Photographer Joao Morgado has sent us images of the Vaulted Cork Pavilion for AMORIM.
The pavilion was designed by Pedro de Azambuja Varela, Maria João de Oliveira and Emmanuel Novo and displayed at the CONCRETA 2013 Fair in Oporto, Portugal.
From the designers
The Vaulted Cork Pavilion was built for Amorim Isolamentos Lda., to demonstrate its cork building materials at Concreta 2013, a biennial building fair held at Exponor, Porto.
This architecture and research project was developed by Pedro de Azambuja Varela, Maria João de Oliveira and Emmanuel Novo, who were sponsored by Amorim Isolamentos Lda. While studying in the Digital Architecture Advanced Studies Course (CEAAD), a joint venture between ISCTE-IULisboa and FAUPorto. All the fabrication was carried out at VFABLAB-IUL, and the coordination was carried out by Professors Alexandra Paio and José Pedro Sousa.
This construction started out as challenge to materialize concepts and investigation developed within CEAAD 2012/2013, all related with expanded cork agglomerate. These concepts are: the possibility to span vaults with cork alone, a compound translucent cork material, and a system for radiation and acoustic optimization. All these concepts ought to be shown within the pavillion in a symbiotic relation formalized by the continuous and metamorphic shape.
Architectonic space lies within an inter-relation between inner and outer space, promoting dynamic fluxes and circulation all around the construction. The outside provides circulation and rest areas, where people can relax in benches or wavy forms. The inside is a tunnel like space that has a continuous bench and an exhibition space, where people can find shelter from the trade fair harsh noise and lights. All this was formalized as a shape that grows from the floor creating a smooth transition between the floor and vaulted roof.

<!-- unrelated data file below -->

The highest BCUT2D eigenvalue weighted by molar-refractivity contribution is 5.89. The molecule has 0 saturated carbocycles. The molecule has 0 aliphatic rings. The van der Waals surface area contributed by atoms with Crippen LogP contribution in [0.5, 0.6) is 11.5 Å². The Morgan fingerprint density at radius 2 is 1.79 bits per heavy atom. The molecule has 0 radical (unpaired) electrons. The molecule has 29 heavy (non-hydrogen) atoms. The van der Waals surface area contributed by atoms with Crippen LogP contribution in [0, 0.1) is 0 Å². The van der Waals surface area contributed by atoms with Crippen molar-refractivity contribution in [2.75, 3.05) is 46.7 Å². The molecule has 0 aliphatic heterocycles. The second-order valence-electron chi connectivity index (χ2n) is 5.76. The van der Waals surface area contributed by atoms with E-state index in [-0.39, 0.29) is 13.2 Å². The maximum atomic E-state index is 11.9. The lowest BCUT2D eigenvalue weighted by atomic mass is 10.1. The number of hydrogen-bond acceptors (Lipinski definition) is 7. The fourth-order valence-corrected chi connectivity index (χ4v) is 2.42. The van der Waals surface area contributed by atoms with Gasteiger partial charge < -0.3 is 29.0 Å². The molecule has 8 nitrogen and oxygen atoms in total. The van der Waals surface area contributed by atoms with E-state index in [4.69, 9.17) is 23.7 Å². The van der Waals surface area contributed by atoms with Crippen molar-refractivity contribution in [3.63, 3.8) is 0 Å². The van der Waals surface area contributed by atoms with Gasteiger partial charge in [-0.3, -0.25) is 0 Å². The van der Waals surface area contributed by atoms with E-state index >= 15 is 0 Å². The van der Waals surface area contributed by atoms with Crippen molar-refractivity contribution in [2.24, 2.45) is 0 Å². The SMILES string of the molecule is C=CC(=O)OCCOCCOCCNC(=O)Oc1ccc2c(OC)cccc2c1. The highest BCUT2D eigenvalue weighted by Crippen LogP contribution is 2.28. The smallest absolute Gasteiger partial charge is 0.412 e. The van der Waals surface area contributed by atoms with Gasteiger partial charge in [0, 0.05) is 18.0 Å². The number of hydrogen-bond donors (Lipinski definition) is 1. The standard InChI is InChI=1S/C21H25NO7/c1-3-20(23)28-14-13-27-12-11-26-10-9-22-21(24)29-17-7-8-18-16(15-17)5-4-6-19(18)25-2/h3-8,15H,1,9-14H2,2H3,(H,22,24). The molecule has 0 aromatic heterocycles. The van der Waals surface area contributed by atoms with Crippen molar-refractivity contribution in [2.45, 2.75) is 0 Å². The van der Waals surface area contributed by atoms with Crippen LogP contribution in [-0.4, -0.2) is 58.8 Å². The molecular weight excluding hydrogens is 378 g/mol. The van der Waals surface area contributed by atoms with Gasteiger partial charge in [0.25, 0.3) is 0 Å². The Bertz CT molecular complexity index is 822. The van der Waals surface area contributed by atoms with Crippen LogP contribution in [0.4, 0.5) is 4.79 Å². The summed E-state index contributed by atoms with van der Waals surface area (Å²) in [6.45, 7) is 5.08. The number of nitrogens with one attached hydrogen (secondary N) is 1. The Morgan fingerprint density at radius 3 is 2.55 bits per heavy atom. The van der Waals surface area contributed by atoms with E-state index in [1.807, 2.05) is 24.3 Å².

Cork characteristics were a main driving force to the space conception. The floor and walls are smooth and soft, and the smell is very particular. Inside the space one has the feeling of being inside another environment, such is the effect of changing light, sound, smell and touch. The grass in the exterior – showing the possibility of using cork on living roofs – creates a symbiosis of living plants and cork bark.
After a starting phase of brainstorming, an algorithm was created to test different variations of the form in a parametric level, with many variables responsible for curvatures and dimensions. Once the shape was agreed upon, another algorithm was crafted to automatically create the geometry of the hundreds of unique blocks that were to be CNC cut at the VFABLAB.
All the blocks were labelled with a meaningful system, easing the work of the Amorim Isolamentos Lda. team while assembling the various pieces.